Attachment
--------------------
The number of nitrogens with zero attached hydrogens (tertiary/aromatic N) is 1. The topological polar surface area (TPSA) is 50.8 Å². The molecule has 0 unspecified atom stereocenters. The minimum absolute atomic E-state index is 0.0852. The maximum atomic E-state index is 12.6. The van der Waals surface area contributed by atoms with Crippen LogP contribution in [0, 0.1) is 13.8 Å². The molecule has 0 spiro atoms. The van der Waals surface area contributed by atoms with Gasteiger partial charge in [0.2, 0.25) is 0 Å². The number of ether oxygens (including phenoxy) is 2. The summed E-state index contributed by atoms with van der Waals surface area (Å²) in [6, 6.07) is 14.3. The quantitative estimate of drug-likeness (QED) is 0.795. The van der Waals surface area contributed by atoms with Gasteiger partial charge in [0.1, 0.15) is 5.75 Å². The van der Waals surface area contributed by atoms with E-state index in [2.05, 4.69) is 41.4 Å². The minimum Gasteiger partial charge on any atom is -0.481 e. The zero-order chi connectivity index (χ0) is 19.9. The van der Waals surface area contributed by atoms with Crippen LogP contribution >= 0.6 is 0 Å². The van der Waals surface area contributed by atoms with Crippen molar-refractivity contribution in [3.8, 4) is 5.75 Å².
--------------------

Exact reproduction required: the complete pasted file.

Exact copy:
The number of nitrogens with zero attached hydrogens (tertiary/aromatic N) is 1. The topological polar surface area (TPSA) is 50.8 Å². The molecule has 0 unspecified atom stereocenters. The minimum absolute atomic E-state index is 0.0852. The maximum atomic E-state index is 12.6. The van der Waals surface area contributed by atoms with Crippen LogP contribution in [0, 0.1) is 13.8 Å². The molecule has 0 spiro atoms. The van der Waals surface area contributed by atoms with Gasteiger partial charge in [0.2, 0.25) is 0 Å². The number of ether oxygens (including phenoxy) is 2. The summed E-state index contributed by atoms with van der Waals surface area (Å²) in [6, 6.07) is 14.3. The quantitative estimate of drug-likeness (QED) is 0.795. The van der Waals surface area contributed by atoms with Gasteiger partial charge in [0.1, 0.15) is 5.75 Å². The van der Waals surface area contributed by atoms with E-state index in [2.05, 4.69) is 41.4 Å². The minimum Gasteiger partial charge on any atom is -0.481 e. The zero-order chi connectivity index (χ0) is 19.9. The van der Waals surface area contributed by atoms with Crippen LogP contribution >= 0.6 is 0 Å². The van der Waals surface area contributed by atoms with Crippen molar-refractivity contribution in [3.8, 4) is 5.75 Å².